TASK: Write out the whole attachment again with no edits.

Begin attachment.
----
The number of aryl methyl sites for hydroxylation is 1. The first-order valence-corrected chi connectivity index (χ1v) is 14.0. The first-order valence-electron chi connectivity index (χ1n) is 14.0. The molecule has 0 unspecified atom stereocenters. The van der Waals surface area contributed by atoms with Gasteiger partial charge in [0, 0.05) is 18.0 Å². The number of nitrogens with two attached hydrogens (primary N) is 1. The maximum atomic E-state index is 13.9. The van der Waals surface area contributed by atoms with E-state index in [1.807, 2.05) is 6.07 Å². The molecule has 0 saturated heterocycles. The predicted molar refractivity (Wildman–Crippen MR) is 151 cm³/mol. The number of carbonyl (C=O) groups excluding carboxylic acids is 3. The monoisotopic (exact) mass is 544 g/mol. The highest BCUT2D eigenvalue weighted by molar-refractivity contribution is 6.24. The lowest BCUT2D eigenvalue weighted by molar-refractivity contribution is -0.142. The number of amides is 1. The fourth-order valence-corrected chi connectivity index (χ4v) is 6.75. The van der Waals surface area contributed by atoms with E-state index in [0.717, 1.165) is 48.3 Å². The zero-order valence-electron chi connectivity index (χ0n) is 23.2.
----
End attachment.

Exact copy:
The number of aryl methyl sites for hydroxylation is 1. The first-order valence-corrected chi connectivity index (χ1v) is 14.0. The first-order valence-electron chi connectivity index (χ1n) is 14.0. The molecule has 0 unspecified atom stereocenters. The van der Waals surface area contributed by atoms with Gasteiger partial charge in [0, 0.05) is 18.0 Å². The number of nitrogens with two attached hydrogens (primary N) is 1. The maximum atomic E-state index is 13.9. The van der Waals surface area contributed by atoms with E-state index in [1.807, 2.05) is 6.07 Å². The molecule has 0 saturated heterocycles. The predicted molar refractivity (Wildman–Crippen MR) is 151 cm³/mol. The number of carbonyl (C=O) groups excluding carboxylic acids is 3. The monoisotopic (exact) mass is 544 g/mol. The highest BCUT2D eigenvalue weighted by molar-refractivity contribution is 6.24. The lowest BCUT2D eigenvalue weighted by molar-refractivity contribution is -0.142. The number of amides is 1. The fourth-order valence-corrected chi connectivity index (χ4v) is 6.75. The van der Waals surface area contributed by atoms with E-state index in [0.717, 1.165) is 48.3 Å². The zero-order valence-electron chi connectivity index (χ0n) is 23.2.